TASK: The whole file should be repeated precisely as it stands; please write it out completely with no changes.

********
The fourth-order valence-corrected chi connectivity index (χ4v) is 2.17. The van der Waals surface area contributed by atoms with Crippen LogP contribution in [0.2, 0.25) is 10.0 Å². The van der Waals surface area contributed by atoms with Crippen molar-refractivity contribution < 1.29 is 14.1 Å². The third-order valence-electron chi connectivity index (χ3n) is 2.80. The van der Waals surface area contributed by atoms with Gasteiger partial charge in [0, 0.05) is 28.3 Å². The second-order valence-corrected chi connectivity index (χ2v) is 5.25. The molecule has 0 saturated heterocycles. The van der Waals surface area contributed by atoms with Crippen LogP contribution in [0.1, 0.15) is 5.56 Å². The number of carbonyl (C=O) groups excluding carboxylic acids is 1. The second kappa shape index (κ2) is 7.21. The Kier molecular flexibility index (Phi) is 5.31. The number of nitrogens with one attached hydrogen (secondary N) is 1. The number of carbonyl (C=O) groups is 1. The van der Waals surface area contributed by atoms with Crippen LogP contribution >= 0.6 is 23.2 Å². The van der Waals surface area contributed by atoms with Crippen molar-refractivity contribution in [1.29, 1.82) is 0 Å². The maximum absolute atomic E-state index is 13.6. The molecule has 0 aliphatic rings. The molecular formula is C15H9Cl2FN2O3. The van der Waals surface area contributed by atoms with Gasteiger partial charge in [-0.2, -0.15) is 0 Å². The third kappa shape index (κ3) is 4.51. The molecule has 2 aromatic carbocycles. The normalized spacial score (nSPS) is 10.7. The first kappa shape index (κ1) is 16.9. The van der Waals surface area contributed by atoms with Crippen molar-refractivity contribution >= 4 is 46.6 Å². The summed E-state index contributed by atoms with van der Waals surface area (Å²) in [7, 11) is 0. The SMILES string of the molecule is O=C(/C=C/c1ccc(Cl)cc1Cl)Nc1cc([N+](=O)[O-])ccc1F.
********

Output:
The fourth-order valence-corrected chi connectivity index (χ4v) is 2.17. The van der Waals surface area contributed by atoms with Crippen LogP contribution in [0.2, 0.25) is 10.0 Å². The van der Waals surface area contributed by atoms with Crippen molar-refractivity contribution < 1.29 is 14.1 Å². The third-order valence-electron chi connectivity index (χ3n) is 2.80. The van der Waals surface area contributed by atoms with Gasteiger partial charge in [0, 0.05) is 28.3 Å². The second-order valence-corrected chi connectivity index (χ2v) is 5.25. The molecule has 0 saturated heterocycles. The van der Waals surface area contributed by atoms with Crippen LogP contribution in [0.1, 0.15) is 5.56 Å². The number of carbonyl (C=O) groups excluding carboxylic acids is 1. The second kappa shape index (κ2) is 7.21. The Kier molecular flexibility index (Phi) is 5.31. The number of nitrogens with one attached hydrogen (secondary N) is 1. The number of carbonyl (C=O) groups is 1. The van der Waals surface area contributed by atoms with Crippen LogP contribution >= 0.6 is 23.2 Å². The van der Waals surface area contributed by atoms with Crippen molar-refractivity contribution in [1.29, 1.82) is 0 Å². The maximum absolute atomic E-state index is 13.6. The molecule has 0 aliphatic rings. The molecular formula is C15H9Cl2FN2O3. The van der Waals surface area contributed by atoms with Gasteiger partial charge in [-0.2, -0.15) is 0 Å². The third kappa shape index (κ3) is 4.51. The molecule has 2 aromatic carbocycles. The normalized spacial score (nSPS) is 10.7. The first kappa shape index (κ1) is 16.9. The van der Waals surface area contributed by atoms with Crippen molar-refractivity contribution >= 4 is 46.6 Å². The summed E-state index contributed by atoms with van der Waals surface area (Å²) in [7, 11) is 0. The SMILES string of the molecule is O=C(/C=C/c1ccc(Cl)cc1Cl)Nc1cc([N+](=O)[O-])ccc1F.